“Tree of Paradise” at Boston College
In 1883, French soldiers digging a garden for their captain behind his home in what is now Tunisia accidentally uncovered an ancient mosaic floor. It is believed to have been the ruins of a Jewish synagogue apparently built over the 1st to 6th centuries CE (AD). The find provided a glimpse into life of the Jewish Diaspora in the early centuries CE, and its integration into Roman society.
“Tree of Paradise: Jewish Mosaics from the Roman Empire” at Boston College’s McMullen Museum, reassembles portions of this find. The exhibit was organized by the Brooklyn Museum and drawn exclusively (well, except for some African slipware lamps) from its collection. The French army captain, Ernest de Prudhomme, later had the pieces shipped home to France, where the museum acquired some of them from an antiquities dealer in 1891. (The exhibit doesn’t explain what happened to the rest, but McMullen assistant curator Naomi Blumberg says the others ended up at the Bardo Museum in Tunis.)
To suggest what the whole floor would have looked like, Brooklyn’s temple mosaic fragments are laid out atop an enlarged version of a French corporal’s watercolor sketch documenting the floor as it appeared when they uncovered it. The designs are oriented to the side of the room, facing east, toward Jerusalem. A Latin inscription between a pair of menorahs suggests that a woman by the name of Juliana was a major funder: “Your servant, the girl … Juliana, paved the holy synagogue of Naro for her own salvation out of her own resources.”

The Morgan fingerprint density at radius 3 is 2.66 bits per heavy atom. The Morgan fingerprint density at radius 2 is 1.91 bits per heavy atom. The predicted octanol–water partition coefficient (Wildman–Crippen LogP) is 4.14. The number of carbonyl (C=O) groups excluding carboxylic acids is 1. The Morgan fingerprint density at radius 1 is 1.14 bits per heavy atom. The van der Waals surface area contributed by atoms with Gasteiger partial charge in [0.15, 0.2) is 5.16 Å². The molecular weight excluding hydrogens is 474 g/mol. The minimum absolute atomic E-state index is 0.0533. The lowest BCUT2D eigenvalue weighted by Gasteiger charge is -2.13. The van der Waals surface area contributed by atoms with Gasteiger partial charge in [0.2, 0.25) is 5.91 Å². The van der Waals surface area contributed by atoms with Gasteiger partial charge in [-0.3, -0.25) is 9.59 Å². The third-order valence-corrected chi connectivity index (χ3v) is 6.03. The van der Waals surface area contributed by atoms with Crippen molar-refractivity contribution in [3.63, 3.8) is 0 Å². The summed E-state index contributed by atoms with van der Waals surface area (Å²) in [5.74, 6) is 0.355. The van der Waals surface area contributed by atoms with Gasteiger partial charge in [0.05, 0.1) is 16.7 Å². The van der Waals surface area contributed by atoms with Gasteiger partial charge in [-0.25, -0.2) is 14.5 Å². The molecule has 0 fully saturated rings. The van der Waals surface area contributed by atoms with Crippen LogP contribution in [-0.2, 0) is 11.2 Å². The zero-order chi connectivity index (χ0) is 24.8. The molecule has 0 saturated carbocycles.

The 21 mosaics are good – a lion, date palm, fish, dolphin, ducks, menorah – but relatively small in scale. (If you want to see a terrific ancient mosaic check out the Worcester Art Museum’s more than 20-foot-square Roman hunting scene from the early 6th century.)
Some 40 supporting objects provide contemporaneous cultural context – small fraying textiles patterned with loping hares, gold earrings from Egypt, a giant linen Coptic tunic decorated with strips of patterned wool weavings, classical sculptural fragments including a head of Athena.
It’s a charming, but modest show. And though there’s much here, one can’t help wincing at the floor’s gaps, which remind that the temple floor was broken up and divided. The overwhelming impression is a sense of what has been lost.
“Tree of Paradise: Jewish Mosaics from the Roman Empire,” McMullen Museum at Boston College, 140 Commonwealth Ave, Chestnut Hill, Feb. 17 to June 8, 2008.